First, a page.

By Ivan Penn, The New York Times
California has led the nation in fighting climate change by encouraging the use of renewable energy and electric cars. Now the state is taking on an even harder challenge — reducing emissions from homes, businesses and other buildings that have to be heated, cooled and powered.
This month, state regulators updated California’s building code to require new homes and commercial buildings to have solar panels and batteries and the wiring needed to switch from heaters that burn natural gas to heat pumps that run on electricity. Energy experts say it is one of the most sweeping single environmental updates to building codes ever attempted by a government agency.
But some energy and building experts warn that California may be taking on too much, too quickly and focusing on the wrong target — new buildings, rather than the much larger universe of existing structures. Their biggest fear is that these new requirements will drive up the state’s already high construction costs, putting new homes out of reach of middle- and lower-income families that cannot as easily afford the higher upfront costs of cleaner energy and heating equipment, which typically pays for itself over years through savings on monthly utility bills.
The median single-family home in California sells for more than $800,000 compared to about $360,000 nationwide, and businesses pay more for rent in cities like San Francisco and San Jose than anywhere else in the country. A big reason costs are higher in California is that the state is not building enough homes, something lawmakers tried to address this past week by advancing legislation that would allow more than one home on each parcel of land.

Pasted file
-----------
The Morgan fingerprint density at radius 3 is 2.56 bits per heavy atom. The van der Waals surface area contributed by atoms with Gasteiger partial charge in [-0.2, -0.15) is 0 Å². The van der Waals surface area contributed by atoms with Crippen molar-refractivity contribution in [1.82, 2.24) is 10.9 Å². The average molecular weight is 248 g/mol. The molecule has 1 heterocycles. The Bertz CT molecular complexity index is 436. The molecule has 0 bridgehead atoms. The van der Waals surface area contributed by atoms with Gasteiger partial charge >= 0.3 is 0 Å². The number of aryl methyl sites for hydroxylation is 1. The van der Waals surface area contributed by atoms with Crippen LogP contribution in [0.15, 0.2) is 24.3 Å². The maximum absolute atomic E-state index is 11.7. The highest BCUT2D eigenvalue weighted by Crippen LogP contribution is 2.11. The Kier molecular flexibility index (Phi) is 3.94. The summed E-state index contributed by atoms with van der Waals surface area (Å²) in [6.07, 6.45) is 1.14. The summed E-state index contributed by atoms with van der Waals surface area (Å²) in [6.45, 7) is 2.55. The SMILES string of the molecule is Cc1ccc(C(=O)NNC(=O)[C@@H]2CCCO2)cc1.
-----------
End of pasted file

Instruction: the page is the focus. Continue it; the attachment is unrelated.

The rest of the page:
Adding solar panels and a battery to a new home can raise its cost by $20,000 or more. While that might not matter to somebody buying a million-dollar property, it could be a burden on a family borrowing a few hundred thousand dollars to buy a home.
“You’re going to see the impact in office rents. You’re going to see it in the cost of the milk in your grocery store,” said Donald J. Ruthroff, a principal at Dahlin Group Architecture Planning in Pleasanton, California. “There’s no question this is going to impact prices across the board.”
The idea at the heart of California’s new building code, which is expected to go into effect in 2023, is to reduce and eventually eliminate the use of fossil fuels like natural gas, replacing them with electricity generated by renewable sources like solar panels, wind turbines and hydroelectric dams. It is difficult to make that switch because millions of homes and commercial buildings need to be updated. That’s why California is starting with the easiest buildings to change — ones that haven’t been built yet.
Regulators in California acknowledge their building code changes could raise construction costs but argue that the modifications will save money over time. Officials argue that the changes are essential to reducing planet-warming emissions that pose their own costs. Destruction from wildfires, heat waves and other extreme weather linked to climate change collectively add up to billions of dollars in expenses like firefighting, rebuilding homes and higher electricity bills.